I’m travelling at a mighty 750 kilometres per hour as I draft this Janathon Day 3 blog. I know what you’re thinking: “I know Dan has been getting quicker but he’s not Superman.”
And you’d be right. I am of course sat 32,000 feet above the Earth travelling northwards on a British Airways flight to
Aberdeen. Make that Edinburgh, courtesy of the British weather.
On arrival to Heathrow’s T5 (rather than my usual Birmingham) I found that my flight to Aberdeen had been cancelled, along with 40 other flights. I also found that it was as if BA had never had such a disruption before. There were lots of blank faces, head scratching and arm waving and this was just trying to direct people to the “right” customer service area – not really sure why we couldn’t just go to any of them, they are all BA of course.
Anyway, over 45 minutes later I was nearing the front of the queue. In that time there was not one single announcement to explain what was going on. Not one announcement to apologise for the inconvenience. And staff were avoiding eye contact wherever possible for fear of being asked a question they didn’t know the answer to. I even struggled to get a response from the BA Twitter feed, although I did get a tweet just as I stepped to the front of the queue (were they watching?).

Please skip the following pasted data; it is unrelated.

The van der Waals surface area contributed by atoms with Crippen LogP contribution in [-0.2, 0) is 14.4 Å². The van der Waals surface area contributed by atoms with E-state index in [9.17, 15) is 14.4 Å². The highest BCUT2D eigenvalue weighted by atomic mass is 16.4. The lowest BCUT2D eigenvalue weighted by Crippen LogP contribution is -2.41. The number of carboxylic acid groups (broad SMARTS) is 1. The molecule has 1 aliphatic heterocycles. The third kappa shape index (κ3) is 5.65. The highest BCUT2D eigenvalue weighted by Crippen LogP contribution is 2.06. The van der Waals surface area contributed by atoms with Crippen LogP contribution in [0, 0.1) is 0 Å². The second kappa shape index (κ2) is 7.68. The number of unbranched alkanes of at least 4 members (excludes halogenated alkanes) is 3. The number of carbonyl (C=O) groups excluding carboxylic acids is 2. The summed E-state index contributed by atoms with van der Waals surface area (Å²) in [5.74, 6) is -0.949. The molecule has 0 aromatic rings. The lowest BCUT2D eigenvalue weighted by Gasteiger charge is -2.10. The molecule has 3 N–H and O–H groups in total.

I fully appreciate that BA cannot control the weather but they are in full control of their own communication. So why the radio silence?
Also, it begs the question, with technology as it is, as to why I received no text, no e-mail advising me of the cancellation. My travel company had received no notification of the cancellation from BA either.
Anyhow, when I got to the desk the lady was as helpful as she could be when there was only one remaining flight out of the capital to Aberdeen tonight, that was already full! She put me on the waiting list as I explained I had an important training course to be on in the morning.
“There is one more option, sir”, she looked up from the screen, “I can get you on the Edinburgh flight at 18:30 if you can get a car and drive the rest of the way?”
It’s not ideal (it’s at least 2.5 hours from Edinburgh airport to Westhill, Aberdeenshire) but it’d have to do.
Once through security I needed to grab some food as I’d be too late to get some at the hotel, then I needed to figure out what I was going to do for Janathon day 3!
With my kit checked in I wasn’t able to do a “Ron Hill” and run through the terminal so I did the next best thing: briskly walked through the terminal. It turns out that a lap and a half of T5 was exactly 1 mile. Even better was that my gate opened just as I reached it!
Not exactly the Janathon session I’d hoped for. I’ll just have to make up for it over the next 4 weeks.
We’re now on our descent into Edinburgh so I’ve got to switch off. I’ll have completed the 130 mile final leg of my journey by the time I post this. A different kind of marathon journey!